Analyzing the Top 50: Howard or Floyd Number One?

The debate is on. Who is the better prospect, Gavin Floyd or Ryan Howard? In wrapping up our list of the Top 50 Phillies Prospects, <i></i> chose Gavin Floyd, but there are good arguments for Ryan Howard being the choice. Here are our reasons why it was Floyd over Howard.

In figuring out the Top 50 Phillies Prospects, it wasn't easy to come up with the list. Like any list of this sort, it's easy to argue who should have been where and why. Perhaps the biggest argument came at the very top of the list. Who is the better prospect, Ryan Howard or Gavin Floyd? Let's look at why made Gavin Floyd the top pick.

First, is the argument of age. Both hit the majors last season, but Floyd did it at age 21, while Howard was a couple months away from turning 25 when he made it to Philadelphia. If you figure that they go through their careers and retire at the same age - whatever that age may be - Floyd will have had three more seasons than Howard would have. Naturally, there's no telling who will play to what age or what they'll accomplish in their careers, but there is enough of an age difference that the scales tip toward Floyd in that department.

Another argument is the pitcher versus position player discussion. Which is more important? You can also extend that to which is more important in the scheme of things for the Phillies. Generally, pitchers are more valuable. As the saying goes, 'you can never have enough pitching'. Of course, in the Phillies' organization, there is a pretty telling lapse of offense, although that hole appears to be closing somewhat with the emergence of players like Chase Utley, Jake Blalock, the wealth of center field prospects and of course, Ryan Howard. One key consideration though is that Howard may be blocked at every turn. There's Jim Thome at first base, which has necessitated Howard learning how to play left field. That experiment is generally going pretty well and although it may take some time, Howard will likely pick up on how to play the position as he gets more work this spring and again this summer as he plays the position at AAA Scranton. Even if he does learn how to play left field well enough to do it in the majors, there is still the question of Pat Burrell. Should Burrell return to his form that pushed him toward stardom - remember, that at one time, he was somewhat of the Ryan Howard of the organization - there still wouldn't be room for Howard.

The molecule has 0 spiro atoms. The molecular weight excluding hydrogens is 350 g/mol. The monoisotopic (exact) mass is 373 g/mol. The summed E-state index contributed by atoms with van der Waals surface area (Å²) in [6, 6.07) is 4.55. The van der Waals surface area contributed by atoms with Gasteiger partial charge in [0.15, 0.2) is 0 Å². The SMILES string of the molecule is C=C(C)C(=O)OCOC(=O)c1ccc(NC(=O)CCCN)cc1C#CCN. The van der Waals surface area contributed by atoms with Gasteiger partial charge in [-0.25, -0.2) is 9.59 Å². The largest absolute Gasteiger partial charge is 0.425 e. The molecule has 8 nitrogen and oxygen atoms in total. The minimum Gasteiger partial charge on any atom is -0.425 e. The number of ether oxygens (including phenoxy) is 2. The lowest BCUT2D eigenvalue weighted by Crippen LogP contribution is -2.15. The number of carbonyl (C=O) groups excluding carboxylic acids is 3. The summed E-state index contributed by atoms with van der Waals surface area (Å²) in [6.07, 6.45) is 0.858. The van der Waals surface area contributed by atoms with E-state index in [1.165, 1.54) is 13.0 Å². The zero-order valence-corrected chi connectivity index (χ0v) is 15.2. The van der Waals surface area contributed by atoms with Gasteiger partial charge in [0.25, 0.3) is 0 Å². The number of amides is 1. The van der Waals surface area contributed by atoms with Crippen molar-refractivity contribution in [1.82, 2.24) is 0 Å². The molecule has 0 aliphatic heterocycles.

Then, there's the question of accomplishment. There is no doubting that Howard completely dominated pitchers at the AA level, pretty much dominated them at the AAA level and certainly wasn't overmatched by them at the major league level. You could also say that Howard dominated at Clearwater in 2003, hitting 23-82-.304 in the Florida State League. His first two minor league seasons were very good, but not dominating. Actually, as minor leaguers, Howard was the more dominant of the two players. Floyd has always put up very impressive numbers and has generally dominated hitters in the leagues that he's worked in, but hasn't truly had a dominating sort of season at any level. That doesn't mean that he won't be a dominating major league pitcher, since he moved at a pretty brisk pace and still has a lot of developing to do. If he spends the season at Scranton, odds are that we will see a more dominating type performance from Floyd than we've seen at other levels.

Ranking the top players in an organization is anything but an exact science. You can never truly know how a player will perform down the road. Young players who look like they're going to be the next great phenom suddenly fizzle at the upper levels. Upper level players who have blue chip prospect written all over them suddenly turn up injured and suspicions start to arise. All you can do is go with what you see on the field from players, look at the stats that their efforts have produced and try to gauge how valuable they can be down the road. Then again, that's part of the fun of baseball. Who will do what and for how long? It's an exact science that fans thrive on to provide endless hours of speculation, discussion and at times, downright argument. We hope that our ranking of the Top 50 Phillies did all of those things for you.

Minors 25 27 2.94 76 72 6 454.0 379 179 148 164 367 32
Majors 2 0 3.46 6 4 0 28.0 25 11 11 16 24 1
Minors 94 335 .290 444 1637 243 474 87 11 6 206 517 .374
Majors 2 5 .282 19 39 5 11 5 0 0 2 13 .333

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